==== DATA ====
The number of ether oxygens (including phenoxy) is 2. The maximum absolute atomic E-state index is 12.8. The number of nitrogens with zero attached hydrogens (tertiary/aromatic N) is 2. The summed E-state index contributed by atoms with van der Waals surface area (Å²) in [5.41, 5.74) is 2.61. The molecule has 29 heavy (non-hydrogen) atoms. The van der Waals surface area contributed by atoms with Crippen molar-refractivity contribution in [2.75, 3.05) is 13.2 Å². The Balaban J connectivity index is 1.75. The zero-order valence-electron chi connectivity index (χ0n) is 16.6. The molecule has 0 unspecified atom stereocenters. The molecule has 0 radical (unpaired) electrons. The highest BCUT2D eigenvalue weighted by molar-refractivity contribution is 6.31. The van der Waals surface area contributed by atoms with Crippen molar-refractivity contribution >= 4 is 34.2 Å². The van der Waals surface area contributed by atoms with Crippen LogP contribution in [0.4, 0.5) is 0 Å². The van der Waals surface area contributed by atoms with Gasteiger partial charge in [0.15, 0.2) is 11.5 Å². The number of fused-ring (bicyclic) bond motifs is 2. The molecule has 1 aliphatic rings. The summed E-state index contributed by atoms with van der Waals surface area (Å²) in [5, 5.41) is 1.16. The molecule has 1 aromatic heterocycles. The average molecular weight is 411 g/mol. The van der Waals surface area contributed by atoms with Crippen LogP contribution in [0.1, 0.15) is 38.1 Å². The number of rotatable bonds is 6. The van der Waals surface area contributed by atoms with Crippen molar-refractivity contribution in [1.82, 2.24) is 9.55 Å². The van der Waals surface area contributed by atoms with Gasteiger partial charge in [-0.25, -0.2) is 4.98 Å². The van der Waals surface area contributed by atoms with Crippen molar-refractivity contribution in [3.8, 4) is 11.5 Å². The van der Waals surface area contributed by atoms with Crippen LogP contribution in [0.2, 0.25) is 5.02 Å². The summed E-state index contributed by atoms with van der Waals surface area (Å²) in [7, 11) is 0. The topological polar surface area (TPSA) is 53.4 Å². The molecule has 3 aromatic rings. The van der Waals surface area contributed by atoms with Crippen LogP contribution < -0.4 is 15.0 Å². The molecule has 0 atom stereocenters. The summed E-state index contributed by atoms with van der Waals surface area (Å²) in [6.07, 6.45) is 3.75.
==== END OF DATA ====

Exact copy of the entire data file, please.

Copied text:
The number of ether oxygens (including phenoxy) is 2. The maximum absolute atomic E-state index is 12.8. The number of nitrogens with zero attached hydrogens (tertiary/aromatic N) is 2. The summed E-state index contributed by atoms with van der Waals surface area (Å²) in [5.41, 5.74) is 2.61. The molecule has 29 heavy (non-hydrogen) atoms. The van der Waals surface area contributed by atoms with Crippen molar-refractivity contribution in [2.75, 3.05) is 13.2 Å². The Balaban J connectivity index is 1.75. The zero-order valence-electron chi connectivity index (χ0n) is 16.6. The molecule has 0 unspecified atom stereocenters. The molecule has 0 radical (unpaired) electrons. The highest BCUT2D eigenvalue weighted by molar-refractivity contribution is 6.31. The van der Waals surface area contributed by atoms with Crippen molar-refractivity contribution >= 4 is 34.2 Å². The van der Waals surface area contributed by atoms with Crippen LogP contribution in [0.4, 0.5) is 0 Å². The van der Waals surface area contributed by atoms with Gasteiger partial charge in [0.15, 0.2) is 11.5 Å². The number of fused-ring (bicyclic) bond motifs is 2. The molecule has 1 aliphatic rings. The summed E-state index contributed by atoms with van der Waals surface area (Å²) in [5, 5.41) is 1.16. The molecule has 1 aromatic heterocycles. The average molecular weight is 411 g/mol. The van der Waals surface area contributed by atoms with Crippen LogP contribution in [0.1, 0.15) is 38.1 Å². The number of rotatable bonds is 6. The van der Waals surface area contributed by atoms with Crippen molar-refractivity contribution in [1.82, 2.24) is 9.55 Å². The van der Waals surface area contributed by atoms with Gasteiger partial charge in [-0.25, -0.2) is 4.98 Å². The van der Waals surface area contributed by atoms with Crippen molar-refractivity contribution in [3.8, 4) is 11.5 Å². The van der Waals surface area contributed by atoms with Crippen LogP contribution in [0.2, 0.25) is 5.02 Å². The summed E-state index contributed by atoms with van der Waals surface area (Å²) in [7, 11) is 0. The topological polar surface area (TPSA) is 53.4 Å². The molecule has 3 aromatic rings. The van der Waals surface area contributed by atoms with Crippen LogP contribution < -0.4 is 15.0 Å². The molecule has 0 atom stereocenters. The summed E-state index contributed by atoms with van der Waals surface area (Å²) in [6.07, 6.45) is 3.75.